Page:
T-Mobile US’ outspoken CEO John Legere took the unprecedented step of criticising a small fraction of his own customers for “stealing data” from the company.
In an open blog post, Legere blasted a “select group of individuals” that are skirting past T-Mobile US’ data limits on the company’s unlimited 4G LTE plans to “steal more tethered data”, and threatened to kick the customers off the network if the problem persists.
Alongside T-Mobile US’ unlimited smartphone data, the company’s tariff also includes a fixed amount of LTE that can be used as “hotspot data” at no extra cost. Once the allotted allowance hits the tethering limit, the speed is throttled until the next billing cycle.
Legere said violators were downloading apps to hide their tether usage, rooting their phones and writing code to mask their activity, which he says “could eventually have a negative effect on the experience of honest T-Mobile customers”.
“These aren’t naïve amateurs; they are clever hackers who are wilfully stealing for their own selfish gain,” he said. “It’s a small group – 1/1000 of a percent of our 59 million customers – but some of them are using as much as 2TB of data a month. I’m not sure what they are doing with it – stealing wireless access for their entire business, powering a small cloud service, providing broadband to a small city, mining for bitcoin – but I really don’t care.”
Legere said T-Mobile US will begin clamping down on the issue immediately, and will start with the “3,000 users who know exactly what they are doing”.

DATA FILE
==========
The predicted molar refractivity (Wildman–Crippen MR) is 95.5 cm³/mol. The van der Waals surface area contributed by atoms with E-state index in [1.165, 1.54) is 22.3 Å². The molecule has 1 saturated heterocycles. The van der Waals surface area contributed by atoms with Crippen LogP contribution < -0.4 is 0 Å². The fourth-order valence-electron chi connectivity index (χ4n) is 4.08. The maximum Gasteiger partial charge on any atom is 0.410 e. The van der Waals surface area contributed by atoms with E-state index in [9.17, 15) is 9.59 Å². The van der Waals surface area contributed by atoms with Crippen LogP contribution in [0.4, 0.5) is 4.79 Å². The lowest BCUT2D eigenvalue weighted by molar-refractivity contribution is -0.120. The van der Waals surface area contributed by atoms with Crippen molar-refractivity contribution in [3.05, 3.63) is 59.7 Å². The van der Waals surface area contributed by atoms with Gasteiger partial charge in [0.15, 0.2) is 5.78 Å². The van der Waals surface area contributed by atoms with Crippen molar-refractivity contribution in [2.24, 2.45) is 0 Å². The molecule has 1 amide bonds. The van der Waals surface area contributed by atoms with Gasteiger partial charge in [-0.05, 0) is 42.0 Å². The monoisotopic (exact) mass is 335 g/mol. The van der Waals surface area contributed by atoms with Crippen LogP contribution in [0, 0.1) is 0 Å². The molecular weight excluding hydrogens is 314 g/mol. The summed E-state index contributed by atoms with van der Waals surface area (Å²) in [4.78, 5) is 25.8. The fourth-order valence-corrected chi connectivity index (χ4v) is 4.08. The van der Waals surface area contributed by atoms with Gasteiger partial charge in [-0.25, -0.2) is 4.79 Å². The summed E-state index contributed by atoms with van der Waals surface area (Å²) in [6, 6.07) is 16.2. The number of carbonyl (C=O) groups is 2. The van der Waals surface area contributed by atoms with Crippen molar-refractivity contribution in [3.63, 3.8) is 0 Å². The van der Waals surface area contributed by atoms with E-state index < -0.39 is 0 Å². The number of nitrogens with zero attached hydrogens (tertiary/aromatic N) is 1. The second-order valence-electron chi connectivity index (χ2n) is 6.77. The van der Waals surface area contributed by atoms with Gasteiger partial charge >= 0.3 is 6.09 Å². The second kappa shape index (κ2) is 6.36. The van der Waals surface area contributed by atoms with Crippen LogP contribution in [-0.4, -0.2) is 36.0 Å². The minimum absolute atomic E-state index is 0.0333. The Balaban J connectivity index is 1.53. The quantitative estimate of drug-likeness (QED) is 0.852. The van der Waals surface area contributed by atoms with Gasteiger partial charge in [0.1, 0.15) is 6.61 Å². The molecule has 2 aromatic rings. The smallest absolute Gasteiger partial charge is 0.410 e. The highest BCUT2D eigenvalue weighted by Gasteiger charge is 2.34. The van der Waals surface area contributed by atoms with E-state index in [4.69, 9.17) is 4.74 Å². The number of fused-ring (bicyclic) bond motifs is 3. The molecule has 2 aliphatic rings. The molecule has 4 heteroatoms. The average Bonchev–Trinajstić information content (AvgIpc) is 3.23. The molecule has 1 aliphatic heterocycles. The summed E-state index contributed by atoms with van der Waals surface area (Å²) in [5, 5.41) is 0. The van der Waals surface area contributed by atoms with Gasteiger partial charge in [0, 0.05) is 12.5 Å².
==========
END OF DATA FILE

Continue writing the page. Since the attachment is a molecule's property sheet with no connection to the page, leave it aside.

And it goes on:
“The offenders start hearing from us tomorrow. No more abuse and no risk to the rest of our customers’ experience. It’s over.”
Legere’s blog post regarding the issue could also be of interest to US telecoms watchdog Federal Communications Commission (FCC).
The regulator said in June it would fine rival AT&T $100 million for deceiving millions of customers over its own unlimited wireless data plans.
AT&T is accused of offering the data plans, advertised as unlimited, then capping data speeds after subscribers used 5GB of data within their billing cycle.
“Unlimited means unlimited,” said FCC enforcement bureau chief Travis LeBlanc at the time.
Legere, in a defiant stance over the issue, said the issue about data throttling is completely separate from hotspot usage.
“These abusers will probably try to distract everyone by waving their arms about throttling data,” he said. “Make no mistake about it – this is not the same issue. Don’t be duped by their sideshow.”